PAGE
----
Rotorcraft Noise Abatement Procedures Development

Open Access
Villafana, Willca
Graduate Program:
Aerospace Engineering
Master of Science
Document Type:
Master Thesis
Date of Defense:
August 31, 2016
Committee Members:
  • Kenneth S. Brentner, Thesis Advisor
  • Joseph F. Horn, Committee Member
  • George A. Lesieutre, Committee Member
  • aeroacoustics
  • helicopter
  • rotor noise
  • simulation
  • modeling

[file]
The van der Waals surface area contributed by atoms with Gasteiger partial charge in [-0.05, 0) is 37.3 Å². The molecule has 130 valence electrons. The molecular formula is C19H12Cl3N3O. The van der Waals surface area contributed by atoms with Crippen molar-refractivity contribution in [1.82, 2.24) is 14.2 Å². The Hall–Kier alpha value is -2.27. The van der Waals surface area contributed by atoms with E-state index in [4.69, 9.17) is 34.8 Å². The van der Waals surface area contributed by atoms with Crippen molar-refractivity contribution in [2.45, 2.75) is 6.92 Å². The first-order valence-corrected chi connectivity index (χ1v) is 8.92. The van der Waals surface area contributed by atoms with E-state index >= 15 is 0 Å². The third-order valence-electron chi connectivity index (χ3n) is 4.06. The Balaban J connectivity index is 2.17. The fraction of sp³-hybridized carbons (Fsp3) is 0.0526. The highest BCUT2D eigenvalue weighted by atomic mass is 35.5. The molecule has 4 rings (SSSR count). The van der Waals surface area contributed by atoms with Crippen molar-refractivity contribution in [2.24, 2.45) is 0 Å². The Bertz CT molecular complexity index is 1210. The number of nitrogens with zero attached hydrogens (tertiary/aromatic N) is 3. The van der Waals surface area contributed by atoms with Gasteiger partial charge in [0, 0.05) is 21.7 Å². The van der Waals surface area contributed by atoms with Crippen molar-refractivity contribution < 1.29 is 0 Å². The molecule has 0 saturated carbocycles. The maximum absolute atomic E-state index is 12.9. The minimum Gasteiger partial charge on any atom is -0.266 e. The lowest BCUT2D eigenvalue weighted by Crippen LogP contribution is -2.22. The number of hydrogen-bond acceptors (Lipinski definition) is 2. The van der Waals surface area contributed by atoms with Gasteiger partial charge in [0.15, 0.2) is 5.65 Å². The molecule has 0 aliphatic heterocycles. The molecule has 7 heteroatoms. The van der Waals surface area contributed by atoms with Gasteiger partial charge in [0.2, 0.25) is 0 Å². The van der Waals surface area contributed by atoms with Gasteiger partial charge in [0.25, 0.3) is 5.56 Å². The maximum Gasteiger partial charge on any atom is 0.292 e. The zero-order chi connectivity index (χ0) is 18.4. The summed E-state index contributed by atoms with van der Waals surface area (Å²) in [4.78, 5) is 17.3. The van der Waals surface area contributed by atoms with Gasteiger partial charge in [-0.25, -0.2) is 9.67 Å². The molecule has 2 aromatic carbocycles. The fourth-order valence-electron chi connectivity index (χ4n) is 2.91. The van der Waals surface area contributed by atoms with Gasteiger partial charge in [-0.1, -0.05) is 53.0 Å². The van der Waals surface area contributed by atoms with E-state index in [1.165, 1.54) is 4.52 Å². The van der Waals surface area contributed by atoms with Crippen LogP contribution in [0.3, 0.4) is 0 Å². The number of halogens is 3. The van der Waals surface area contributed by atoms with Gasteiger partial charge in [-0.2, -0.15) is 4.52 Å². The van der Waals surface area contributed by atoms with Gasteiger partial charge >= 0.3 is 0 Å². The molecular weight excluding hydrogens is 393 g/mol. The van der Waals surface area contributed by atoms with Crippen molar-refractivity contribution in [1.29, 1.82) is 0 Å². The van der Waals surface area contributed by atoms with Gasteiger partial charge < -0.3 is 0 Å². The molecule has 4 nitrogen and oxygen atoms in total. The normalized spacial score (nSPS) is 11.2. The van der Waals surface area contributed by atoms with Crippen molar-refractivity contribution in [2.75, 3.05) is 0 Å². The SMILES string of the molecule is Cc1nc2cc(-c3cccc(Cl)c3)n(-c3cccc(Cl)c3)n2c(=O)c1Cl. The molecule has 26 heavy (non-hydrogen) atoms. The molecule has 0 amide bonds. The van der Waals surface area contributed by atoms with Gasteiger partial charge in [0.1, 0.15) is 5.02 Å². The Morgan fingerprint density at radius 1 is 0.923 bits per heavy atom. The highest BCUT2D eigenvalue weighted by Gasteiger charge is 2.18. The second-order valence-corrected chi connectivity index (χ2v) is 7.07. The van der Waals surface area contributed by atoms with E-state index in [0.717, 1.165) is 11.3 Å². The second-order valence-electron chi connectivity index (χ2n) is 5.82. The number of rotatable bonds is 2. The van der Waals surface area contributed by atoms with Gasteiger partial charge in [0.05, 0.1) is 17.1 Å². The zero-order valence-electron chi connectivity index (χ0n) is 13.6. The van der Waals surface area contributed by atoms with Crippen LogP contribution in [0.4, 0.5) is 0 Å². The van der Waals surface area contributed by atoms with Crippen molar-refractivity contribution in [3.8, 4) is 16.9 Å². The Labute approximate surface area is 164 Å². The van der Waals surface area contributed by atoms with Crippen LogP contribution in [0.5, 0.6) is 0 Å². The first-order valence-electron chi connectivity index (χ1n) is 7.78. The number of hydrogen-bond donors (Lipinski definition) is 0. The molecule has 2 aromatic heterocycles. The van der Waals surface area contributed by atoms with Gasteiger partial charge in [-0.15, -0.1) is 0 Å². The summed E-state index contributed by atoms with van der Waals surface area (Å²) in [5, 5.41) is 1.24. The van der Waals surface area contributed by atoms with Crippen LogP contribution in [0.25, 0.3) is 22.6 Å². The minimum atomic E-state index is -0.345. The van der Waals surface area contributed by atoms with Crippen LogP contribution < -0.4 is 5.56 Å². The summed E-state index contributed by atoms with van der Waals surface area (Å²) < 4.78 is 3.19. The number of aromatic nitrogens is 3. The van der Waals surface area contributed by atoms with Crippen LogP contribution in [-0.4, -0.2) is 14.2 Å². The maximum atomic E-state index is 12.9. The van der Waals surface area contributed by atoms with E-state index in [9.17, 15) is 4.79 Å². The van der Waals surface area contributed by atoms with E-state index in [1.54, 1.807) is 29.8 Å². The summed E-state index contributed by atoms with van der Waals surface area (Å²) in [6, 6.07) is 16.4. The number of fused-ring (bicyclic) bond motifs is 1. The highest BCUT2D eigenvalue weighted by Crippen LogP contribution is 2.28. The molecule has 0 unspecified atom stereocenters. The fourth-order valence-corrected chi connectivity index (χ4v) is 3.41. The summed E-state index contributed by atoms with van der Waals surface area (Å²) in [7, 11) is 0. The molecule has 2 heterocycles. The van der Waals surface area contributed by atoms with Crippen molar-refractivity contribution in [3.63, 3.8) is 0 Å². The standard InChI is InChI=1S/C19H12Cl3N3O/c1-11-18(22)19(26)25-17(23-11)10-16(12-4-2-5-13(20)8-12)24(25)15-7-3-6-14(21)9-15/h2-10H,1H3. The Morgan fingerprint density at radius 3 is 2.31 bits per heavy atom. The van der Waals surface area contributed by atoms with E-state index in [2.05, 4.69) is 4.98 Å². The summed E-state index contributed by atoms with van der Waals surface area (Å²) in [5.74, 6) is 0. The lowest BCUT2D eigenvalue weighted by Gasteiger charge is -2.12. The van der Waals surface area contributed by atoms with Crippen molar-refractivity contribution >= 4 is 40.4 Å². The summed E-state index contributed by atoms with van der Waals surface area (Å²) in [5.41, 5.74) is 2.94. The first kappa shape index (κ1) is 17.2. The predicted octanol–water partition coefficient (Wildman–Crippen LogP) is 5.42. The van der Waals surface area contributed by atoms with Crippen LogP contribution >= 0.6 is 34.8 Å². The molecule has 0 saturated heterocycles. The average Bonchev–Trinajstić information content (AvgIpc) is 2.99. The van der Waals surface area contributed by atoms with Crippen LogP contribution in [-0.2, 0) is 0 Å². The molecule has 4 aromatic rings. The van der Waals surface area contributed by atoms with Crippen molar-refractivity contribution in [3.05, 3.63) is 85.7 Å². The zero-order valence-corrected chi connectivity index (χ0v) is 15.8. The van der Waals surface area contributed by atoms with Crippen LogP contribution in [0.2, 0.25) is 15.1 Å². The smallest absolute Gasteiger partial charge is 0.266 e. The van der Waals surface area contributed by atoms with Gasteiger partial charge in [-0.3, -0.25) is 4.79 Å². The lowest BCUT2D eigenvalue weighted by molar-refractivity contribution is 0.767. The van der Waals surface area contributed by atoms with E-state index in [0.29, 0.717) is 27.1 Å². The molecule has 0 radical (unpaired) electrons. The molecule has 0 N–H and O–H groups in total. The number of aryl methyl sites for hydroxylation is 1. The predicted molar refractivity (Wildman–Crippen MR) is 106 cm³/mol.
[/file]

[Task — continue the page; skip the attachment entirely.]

A rotorcraft noise prediction system has recently been developed as part of a project to develop and evaluate helicopter noise abatement procedures for a range of aircraft. The aim of this thesis is to demonstrate the noise prediction system capabilities and then consider simple noise abatement procedures for three different helicopters of varying technology levels and maximum gross weights. First, the codes that have been assembled into the noise prediction system are described. A brief presentation of acoustic theory on which the noise prediction is based is given as a reminder. Then, the noise prediction system has been validated with the Bell 430 helicopter flying in a level forward flight. The prediction system has also demonstrated its capacity to predict blade vortex interaction (BVI) noise and BVI noise reduction. Finally several abatement procedures have been examined. The two first ones underscored the benefits of flying higher and slower by using the S-76C+ as an example. Then, a S-76C+, Bell 430 and BK 117 helicopters were compared in a level forward flight. The comparison ended up with surprising results about loading and broadband noise since they do not appear correlated to the weight of the rotorcrafts. Yet, thickness noise results are expected since they are related to the rotor tip speeds. Finally, the effects of descent angle and speed on BVI noise have been demonstrated during approach. A Bell 430 helicopter was used for this study and the speed and angle of descent were varied separately while keeping all the other parameters constant.